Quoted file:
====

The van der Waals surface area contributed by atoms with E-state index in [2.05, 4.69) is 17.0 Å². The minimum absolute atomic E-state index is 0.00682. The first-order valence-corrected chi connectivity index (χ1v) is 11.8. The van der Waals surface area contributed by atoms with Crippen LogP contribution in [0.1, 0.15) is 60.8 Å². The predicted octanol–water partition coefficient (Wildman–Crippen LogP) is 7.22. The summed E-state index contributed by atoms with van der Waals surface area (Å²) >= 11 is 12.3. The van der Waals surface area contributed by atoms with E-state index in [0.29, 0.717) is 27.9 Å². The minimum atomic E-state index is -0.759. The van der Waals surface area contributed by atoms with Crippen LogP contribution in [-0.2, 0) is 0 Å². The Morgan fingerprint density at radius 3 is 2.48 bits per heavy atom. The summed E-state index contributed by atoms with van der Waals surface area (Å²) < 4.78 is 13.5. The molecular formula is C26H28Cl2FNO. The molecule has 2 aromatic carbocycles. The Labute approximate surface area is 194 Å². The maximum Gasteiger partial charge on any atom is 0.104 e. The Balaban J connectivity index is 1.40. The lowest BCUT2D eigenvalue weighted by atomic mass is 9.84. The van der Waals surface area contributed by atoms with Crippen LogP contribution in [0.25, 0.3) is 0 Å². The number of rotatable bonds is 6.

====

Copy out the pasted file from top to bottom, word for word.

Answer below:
The van der Waals surface area contributed by atoms with E-state index in [2.05, 4.69) is 17.0 Å². The minimum absolute atomic E-state index is 0.00682. The first-order valence-corrected chi connectivity index (χ1v) is 11.8. The van der Waals surface area contributed by atoms with Crippen LogP contribution in [0.1, 0.15) is 60.8 Å². The predicted octanol–water partition coefficient (Wildman–Crippen LogP) is 7.22. The summed E-state index contributed by atoms with van der Waals surface area (Å²) >= 11 is 12.3. The van der Waals surface area contributed by atoms with E-state index in [0.29, 0.717) is 27.9 Å². The minimum atomic E-state index is -0.759. The van der Waals surface area contributed by atoms with Crippen LogP contribution in [-0.2, 0) is 0 Å². The Morgan fingerprint density at radius 3 is 2.48 bits per heavy atom. The summed E-state index contributed by atoms with van der Waals surface area (Å²) < 4.78 is 13.5. The molecular formula is C26H28Cl2FNO. The molecule has 2 aromatic carbocycles. The Labute approximate surface area is 194 Å². The maximum Gasteiger partial charge on any atom is 0.104 e. The Balaban J connectivity index is 1.40. The lowest BCUT2D eigenvalue weighted by atomic mass is 9.84. The van der Waals surface area contributed by atoms with Crippen LogP contribution in [0.25, 0.3) is 0 Å². The number of rotatable bonds is 6.